(posting to planet in the hopes that some kind soul has a clue what’s going on)
So most eyes these days seem to be firmly focused on that other operating system release, but I want to talk about Gutsy for a bit. A few nights ago I updated my machine to it, and there are quite a few new problems, and also quite a few old ones that are still not fixed.
Update 2007-10-31: Most of the below is now fixed. For explanations, see the comments at the bottom of this post.
- [FIXED] Somehow whenever I boot, my system believes it’s necessary to make my harddisk churn continuously. It didn’t use to do this on Feisty, I have a gig of RAM on this machine and am only running a webbrowser and Gnome Terminal, so I doubt my ‘extreme use’ is the cause of it all. System Monitor manages to tell me that udevd is eating CPU, at least (I can’t figure out how to monitor harddisk activity). “man udevd” seems to be telling me “it could be anything telling me what to do, I’m just a humble event daemon”. So no clue where that’s coming from.
- [FIXED] I can’t mount my other partitions anymore. Windows has no trouble finding them though, and Feisty had always been fine with them. The three partitions in question are formatted using NTFS (1) and FAT32 (2). Running “sudo mount /winC” manually gets me:
fuse: mount failed: Device or resource busy
FUSE mount point creation failed
Unmounting /dev/sda1 ()
- [FIXED] Somehow I now have a huuuge submenu “Other” in my Applications menu, containing things varying from “Browser Identification” to “Zeroconf Service Detection” to “Fonts” (twice) to “AdBlocK Filters” (To my knowledge, I’ve never installed this) to “Joystick” (I don’t have a joystick). This didn’t use to be there on Feisty, either. It doesn’t seem to serve any purpose whatsoever. Why did it pop up?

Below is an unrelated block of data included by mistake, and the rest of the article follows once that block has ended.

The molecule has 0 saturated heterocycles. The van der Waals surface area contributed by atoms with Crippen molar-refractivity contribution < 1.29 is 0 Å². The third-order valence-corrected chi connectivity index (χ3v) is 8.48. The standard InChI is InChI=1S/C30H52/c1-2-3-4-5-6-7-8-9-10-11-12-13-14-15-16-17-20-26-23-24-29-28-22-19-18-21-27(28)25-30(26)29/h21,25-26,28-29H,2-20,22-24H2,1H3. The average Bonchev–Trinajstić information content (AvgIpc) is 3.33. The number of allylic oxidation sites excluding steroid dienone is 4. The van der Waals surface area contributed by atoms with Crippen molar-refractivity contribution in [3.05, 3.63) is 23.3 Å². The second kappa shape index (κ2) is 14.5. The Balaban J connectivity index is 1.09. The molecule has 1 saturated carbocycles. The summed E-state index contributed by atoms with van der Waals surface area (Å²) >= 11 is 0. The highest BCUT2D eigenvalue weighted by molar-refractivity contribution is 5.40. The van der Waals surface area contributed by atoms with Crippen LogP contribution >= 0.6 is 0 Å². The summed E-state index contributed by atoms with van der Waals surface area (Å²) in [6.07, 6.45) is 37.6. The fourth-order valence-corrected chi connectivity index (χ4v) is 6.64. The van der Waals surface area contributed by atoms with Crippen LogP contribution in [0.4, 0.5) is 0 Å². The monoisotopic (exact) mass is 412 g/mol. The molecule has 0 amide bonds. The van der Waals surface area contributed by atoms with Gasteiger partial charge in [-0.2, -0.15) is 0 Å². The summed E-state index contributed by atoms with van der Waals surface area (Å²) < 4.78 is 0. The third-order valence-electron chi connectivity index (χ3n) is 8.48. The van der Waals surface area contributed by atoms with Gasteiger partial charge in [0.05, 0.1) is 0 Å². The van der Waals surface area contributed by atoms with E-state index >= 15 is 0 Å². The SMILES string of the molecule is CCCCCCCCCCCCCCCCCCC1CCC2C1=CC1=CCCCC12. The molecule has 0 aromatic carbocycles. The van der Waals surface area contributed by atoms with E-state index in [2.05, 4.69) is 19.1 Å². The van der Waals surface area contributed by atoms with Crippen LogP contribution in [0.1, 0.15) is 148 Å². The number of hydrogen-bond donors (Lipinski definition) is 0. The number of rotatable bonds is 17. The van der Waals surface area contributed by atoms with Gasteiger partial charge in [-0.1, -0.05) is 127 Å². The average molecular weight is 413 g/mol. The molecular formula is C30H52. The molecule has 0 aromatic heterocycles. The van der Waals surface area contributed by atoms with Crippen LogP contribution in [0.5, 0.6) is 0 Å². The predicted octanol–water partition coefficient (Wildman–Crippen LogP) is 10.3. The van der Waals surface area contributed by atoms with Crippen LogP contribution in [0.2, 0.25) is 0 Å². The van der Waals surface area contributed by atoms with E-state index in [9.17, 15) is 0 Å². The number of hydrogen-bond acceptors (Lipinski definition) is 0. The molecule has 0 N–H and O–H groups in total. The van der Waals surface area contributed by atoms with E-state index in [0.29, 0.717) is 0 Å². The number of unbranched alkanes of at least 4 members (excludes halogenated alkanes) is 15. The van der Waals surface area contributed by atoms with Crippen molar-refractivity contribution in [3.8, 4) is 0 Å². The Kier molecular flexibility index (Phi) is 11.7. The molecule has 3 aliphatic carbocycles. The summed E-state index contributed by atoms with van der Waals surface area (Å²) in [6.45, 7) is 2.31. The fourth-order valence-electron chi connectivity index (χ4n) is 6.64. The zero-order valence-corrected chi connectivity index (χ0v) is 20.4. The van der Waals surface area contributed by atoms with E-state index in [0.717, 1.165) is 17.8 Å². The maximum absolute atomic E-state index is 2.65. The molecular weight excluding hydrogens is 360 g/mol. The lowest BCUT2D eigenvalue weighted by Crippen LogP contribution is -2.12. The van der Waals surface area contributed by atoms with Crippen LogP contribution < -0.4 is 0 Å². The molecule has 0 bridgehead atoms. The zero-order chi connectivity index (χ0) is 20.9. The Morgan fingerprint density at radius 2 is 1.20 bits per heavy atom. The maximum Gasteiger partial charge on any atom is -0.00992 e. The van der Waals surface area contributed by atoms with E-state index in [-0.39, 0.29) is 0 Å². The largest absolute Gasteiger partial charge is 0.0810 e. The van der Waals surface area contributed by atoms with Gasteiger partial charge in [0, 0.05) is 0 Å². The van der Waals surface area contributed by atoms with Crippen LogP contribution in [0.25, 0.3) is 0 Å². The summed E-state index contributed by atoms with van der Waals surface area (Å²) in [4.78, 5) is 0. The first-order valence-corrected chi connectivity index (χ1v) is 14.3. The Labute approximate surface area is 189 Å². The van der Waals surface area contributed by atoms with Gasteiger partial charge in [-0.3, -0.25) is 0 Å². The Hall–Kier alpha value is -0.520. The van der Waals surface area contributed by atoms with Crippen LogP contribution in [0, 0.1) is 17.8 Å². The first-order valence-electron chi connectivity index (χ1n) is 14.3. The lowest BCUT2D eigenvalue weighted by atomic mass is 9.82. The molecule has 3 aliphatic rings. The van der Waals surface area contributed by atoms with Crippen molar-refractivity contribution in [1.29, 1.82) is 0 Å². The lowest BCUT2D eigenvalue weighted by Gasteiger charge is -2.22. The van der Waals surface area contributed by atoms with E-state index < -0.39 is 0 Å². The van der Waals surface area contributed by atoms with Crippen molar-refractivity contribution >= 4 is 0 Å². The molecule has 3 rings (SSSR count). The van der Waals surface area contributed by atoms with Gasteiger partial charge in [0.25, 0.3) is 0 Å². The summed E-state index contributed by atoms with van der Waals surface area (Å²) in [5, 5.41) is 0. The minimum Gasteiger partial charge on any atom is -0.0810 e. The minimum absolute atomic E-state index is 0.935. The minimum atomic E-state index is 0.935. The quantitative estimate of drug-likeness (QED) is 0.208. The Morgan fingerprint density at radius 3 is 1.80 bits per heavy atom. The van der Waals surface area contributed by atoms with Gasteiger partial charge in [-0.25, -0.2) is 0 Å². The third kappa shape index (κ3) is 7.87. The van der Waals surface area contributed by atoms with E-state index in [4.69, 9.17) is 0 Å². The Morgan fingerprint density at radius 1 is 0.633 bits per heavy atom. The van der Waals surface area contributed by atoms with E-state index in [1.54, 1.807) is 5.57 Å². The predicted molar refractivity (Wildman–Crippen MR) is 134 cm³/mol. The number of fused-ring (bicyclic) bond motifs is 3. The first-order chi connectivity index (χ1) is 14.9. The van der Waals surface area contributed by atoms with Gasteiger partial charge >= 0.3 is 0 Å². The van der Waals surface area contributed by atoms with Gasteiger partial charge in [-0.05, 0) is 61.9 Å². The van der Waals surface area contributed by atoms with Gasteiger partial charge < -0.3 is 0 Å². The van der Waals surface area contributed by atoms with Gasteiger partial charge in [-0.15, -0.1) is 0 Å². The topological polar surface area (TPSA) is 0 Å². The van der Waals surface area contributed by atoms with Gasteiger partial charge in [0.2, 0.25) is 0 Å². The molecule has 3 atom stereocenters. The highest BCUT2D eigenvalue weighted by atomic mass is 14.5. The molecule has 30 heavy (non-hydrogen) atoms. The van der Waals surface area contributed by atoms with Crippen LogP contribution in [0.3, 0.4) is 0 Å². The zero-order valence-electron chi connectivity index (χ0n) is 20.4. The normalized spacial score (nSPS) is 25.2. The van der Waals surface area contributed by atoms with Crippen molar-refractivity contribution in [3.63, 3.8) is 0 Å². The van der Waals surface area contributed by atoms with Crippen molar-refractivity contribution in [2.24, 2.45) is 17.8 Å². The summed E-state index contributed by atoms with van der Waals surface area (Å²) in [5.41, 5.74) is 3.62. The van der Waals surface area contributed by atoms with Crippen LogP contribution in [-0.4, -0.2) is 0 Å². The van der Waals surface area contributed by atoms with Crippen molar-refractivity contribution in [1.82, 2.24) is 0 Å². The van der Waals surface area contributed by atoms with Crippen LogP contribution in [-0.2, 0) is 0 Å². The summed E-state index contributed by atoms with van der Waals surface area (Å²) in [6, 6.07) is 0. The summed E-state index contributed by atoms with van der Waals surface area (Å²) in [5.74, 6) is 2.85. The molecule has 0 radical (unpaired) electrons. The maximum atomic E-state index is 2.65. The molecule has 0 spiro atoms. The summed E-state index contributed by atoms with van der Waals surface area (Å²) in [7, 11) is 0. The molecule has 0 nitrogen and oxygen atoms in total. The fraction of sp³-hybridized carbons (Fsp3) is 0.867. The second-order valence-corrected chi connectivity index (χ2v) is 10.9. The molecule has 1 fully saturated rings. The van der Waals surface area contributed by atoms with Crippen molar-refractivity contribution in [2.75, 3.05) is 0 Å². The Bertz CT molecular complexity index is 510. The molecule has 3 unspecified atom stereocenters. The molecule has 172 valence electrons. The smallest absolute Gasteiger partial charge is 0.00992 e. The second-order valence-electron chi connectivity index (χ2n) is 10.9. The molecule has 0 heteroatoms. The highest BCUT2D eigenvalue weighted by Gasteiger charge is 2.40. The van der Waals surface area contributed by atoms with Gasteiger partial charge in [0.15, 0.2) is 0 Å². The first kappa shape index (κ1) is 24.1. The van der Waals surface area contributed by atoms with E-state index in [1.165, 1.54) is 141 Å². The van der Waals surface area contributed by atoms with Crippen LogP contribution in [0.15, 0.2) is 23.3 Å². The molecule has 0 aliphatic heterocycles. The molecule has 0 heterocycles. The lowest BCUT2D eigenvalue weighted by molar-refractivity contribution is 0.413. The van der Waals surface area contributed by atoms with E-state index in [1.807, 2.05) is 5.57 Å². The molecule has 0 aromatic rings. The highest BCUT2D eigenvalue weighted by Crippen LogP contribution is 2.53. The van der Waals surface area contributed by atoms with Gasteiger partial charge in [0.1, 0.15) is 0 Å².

- [PROBABLY FIXED] It seems to believe that, if there is still a cd(-rom) left in the drive, using the Eject button on my cd/dvd-rom drive really means I want it to show me how fast it can open and close the drive in succession. I’ve almost lost a cd like this, and have no clue where to look for info on why it behaves like this. It shouldn’t have any reason to keep the disk in there – it’s not writable, so there are no writes left so unmounting should be quick and painless (and even if it weren’t, it should keep the drive shut tight, instead of being all weird about it).
- [POSSIBLY FIXED] GRUB sucks, or Ubuntu’s use of it sucks. Whenever I update this machine, it adds two boot entries for the new kernel (one is ‘normal’, one is “Recovery Mode”). It doesn’t remove old entries. If I remove entries manually, they reappear the next time the kernel is updated. I have edited menu.lst to boot my windows install by default. Whenever these two entries get added, the default boot index is off-by-two, causing it to start memtest86 if I’m not at the machine to correct it. Why is it smart enough to remember the value I set it to, but not smart enough to update it when it changes the list?
- This machine is slightly over two years old. Ubuntu is still not able to shut it down correctly – I always have to press and hold the power button for five seconds after I hear the harddrive shut off (without Ubuntu telling me “you can now turn your machine off” – it seems to think this will happen automagically). Back when I just got this machine, I installed debian stable on it (I believe that was Sarge, back then, but I’m not sure). It never had a problem with this (nor does Windows). So clearly it’s not just that it’s not possible, but that Ubuntu somehow isn’t using the right version/type of acpi or whatever. This machine has an ASUS P5AD2-E motherboard, if that is any help.
All in all this means I really don’t want to use Ubuntu anymore, as it’s downright painful to get anything done (without access to my windows partitions, most of my documents, patches, photos and other personal things are out of reach, and with my computer busy with some invisible SomeThing, getting other work done becomes painfully slow, too). Solutions appreciated. 🙁